We know there are a lot of questions about our court action on Three Waters and have tried to answer them all here. If you have any other questions or feedback, please email email@example.com
What’s wrong with the Three Waters scheme?
The Three Waters Scheme would make water services a plaything of identity politics. Our needs for good reliable water services could not be more universal. Ethnicity makes almost no practical difference to our needs, or to our shared wishes for safe economical devliery of critical services.
You can read more about what’s wrong with the scheme in our [Three Waters FAQ].
What do we hope for from the Three Waters judicial review ?
We want stop the Government proceeding with Three Waters. In particular, the parts of the scheme that would see water infrastructure removed from Councils, and therefore ratepayer control, and the co-governance model that is proposed for the four new entities.
We need to know if our Courts think that Minister Mahuta’s references to pan-Maori treaty interests are justified in law. We need to know if our Courts think such interests can require or justify taking rate-payer funded infrastructure and turning it into a source of patronage for a tribal elite.
We want the Court to go back to first principles and make sure the Treaty is interpreted consistently with the rules of law. We want the Court to say there is no legitimate legal basis for the proposed co-governance model or any part of the Three Waters scheme that purports to carve out a greater role for Māori than the general public.
Isn’t this political? Why do we need to go to Court?
In our Westminster system of government, Parliament is supreme and can make whatever laws it wants, whether they are legally legitimate or not. Our Parliament has been relying on a strained interpretation of the principles of the Treaty to duck its responsibilities to decide how far we depart from a society where all are equal before the law.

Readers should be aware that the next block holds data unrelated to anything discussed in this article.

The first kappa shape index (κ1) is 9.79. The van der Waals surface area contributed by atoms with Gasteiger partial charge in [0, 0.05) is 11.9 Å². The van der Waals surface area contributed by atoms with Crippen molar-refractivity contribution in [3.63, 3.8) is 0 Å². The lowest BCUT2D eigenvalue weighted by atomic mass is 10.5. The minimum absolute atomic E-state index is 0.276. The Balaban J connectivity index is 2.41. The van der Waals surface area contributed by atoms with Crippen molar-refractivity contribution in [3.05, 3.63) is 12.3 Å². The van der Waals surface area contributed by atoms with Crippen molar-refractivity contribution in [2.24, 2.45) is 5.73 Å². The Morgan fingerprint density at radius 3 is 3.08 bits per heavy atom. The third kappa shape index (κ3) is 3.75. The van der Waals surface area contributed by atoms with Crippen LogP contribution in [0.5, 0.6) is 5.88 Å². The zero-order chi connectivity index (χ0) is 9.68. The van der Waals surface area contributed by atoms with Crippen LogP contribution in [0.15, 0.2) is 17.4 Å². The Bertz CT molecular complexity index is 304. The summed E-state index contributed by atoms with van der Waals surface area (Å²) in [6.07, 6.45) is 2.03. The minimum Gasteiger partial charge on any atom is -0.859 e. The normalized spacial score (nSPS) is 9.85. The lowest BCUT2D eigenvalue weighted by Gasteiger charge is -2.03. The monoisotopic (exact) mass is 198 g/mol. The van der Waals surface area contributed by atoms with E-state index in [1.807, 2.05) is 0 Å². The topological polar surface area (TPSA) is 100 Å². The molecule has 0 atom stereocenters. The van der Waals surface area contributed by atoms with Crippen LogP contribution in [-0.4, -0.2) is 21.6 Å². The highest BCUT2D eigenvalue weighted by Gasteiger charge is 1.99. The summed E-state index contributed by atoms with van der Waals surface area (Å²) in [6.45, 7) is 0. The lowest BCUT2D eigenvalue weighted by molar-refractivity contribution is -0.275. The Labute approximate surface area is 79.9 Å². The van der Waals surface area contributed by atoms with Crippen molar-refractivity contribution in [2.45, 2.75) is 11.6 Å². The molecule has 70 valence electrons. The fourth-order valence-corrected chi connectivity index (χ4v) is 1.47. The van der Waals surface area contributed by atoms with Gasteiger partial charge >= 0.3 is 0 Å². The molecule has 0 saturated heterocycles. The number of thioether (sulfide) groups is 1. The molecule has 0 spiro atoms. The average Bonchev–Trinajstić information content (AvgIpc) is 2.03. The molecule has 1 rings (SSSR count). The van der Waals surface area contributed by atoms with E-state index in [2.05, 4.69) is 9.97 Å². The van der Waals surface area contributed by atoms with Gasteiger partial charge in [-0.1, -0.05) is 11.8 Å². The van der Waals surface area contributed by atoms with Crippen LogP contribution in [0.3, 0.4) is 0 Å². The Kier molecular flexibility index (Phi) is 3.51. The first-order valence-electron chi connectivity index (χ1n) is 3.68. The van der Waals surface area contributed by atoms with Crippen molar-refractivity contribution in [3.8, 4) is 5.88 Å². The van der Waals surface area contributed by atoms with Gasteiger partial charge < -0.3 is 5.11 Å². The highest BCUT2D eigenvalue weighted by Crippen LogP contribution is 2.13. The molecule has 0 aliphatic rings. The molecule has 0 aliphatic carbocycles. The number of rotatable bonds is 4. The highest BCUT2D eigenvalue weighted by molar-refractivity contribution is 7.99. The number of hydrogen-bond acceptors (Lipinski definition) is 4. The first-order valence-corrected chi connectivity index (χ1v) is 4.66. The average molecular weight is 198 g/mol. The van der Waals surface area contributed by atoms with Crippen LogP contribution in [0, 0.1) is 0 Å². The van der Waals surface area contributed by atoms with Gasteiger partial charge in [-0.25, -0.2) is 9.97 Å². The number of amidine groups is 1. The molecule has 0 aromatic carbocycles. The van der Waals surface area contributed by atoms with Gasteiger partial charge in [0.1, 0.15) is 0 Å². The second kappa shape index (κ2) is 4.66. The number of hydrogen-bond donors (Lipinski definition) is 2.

We want the Court to step in and confirm to the public that the scheme is illegal before it becomes law, putting it beyond the reach of the Courts.
What do the principles of the Treaty have to do with the scheme and the case?
Parliament used the term ‘principles’ in law instead of referring to the Treaty itself but never said what the principles were. That obliged the Waitangi Tribunal, and judges to make them up. They did so with the best of intentions. Our case says that claims about what those principles mean have now moved so far from anything the Treaty could have meant that the Courts need to intervene. Judges in the Waitangi Tribunal started this process. Judges now need to set it straight.
Judge-made law works by judges applying precedent and legal values to the new facts of specific cases. This happens most where Acts of Parliament and regulations are not clear about the rules.
Early indications from judges that the Treaty principles require good faith “akin to” that which partners owe to each other. We are not aware of any decisions showing they intended to create hereditary racial political privileges. But Minister Mahuta (and perhaps Crown Law) now say the Treaty principles oblige her to to do just that, and to go against other critical limbs of the Rule of Law. Our case will say those who signed the Treaty, and the judges who resuscitated it, intended to reinforce and honour its promises of equal citizenship under law that protected the property of all. The Treaty was to be respected by making the Crown compensate iwi and hapu who had been wrongly deprived of their property. It was not intended to afford special privileges to locally-owned infrastructure based on race.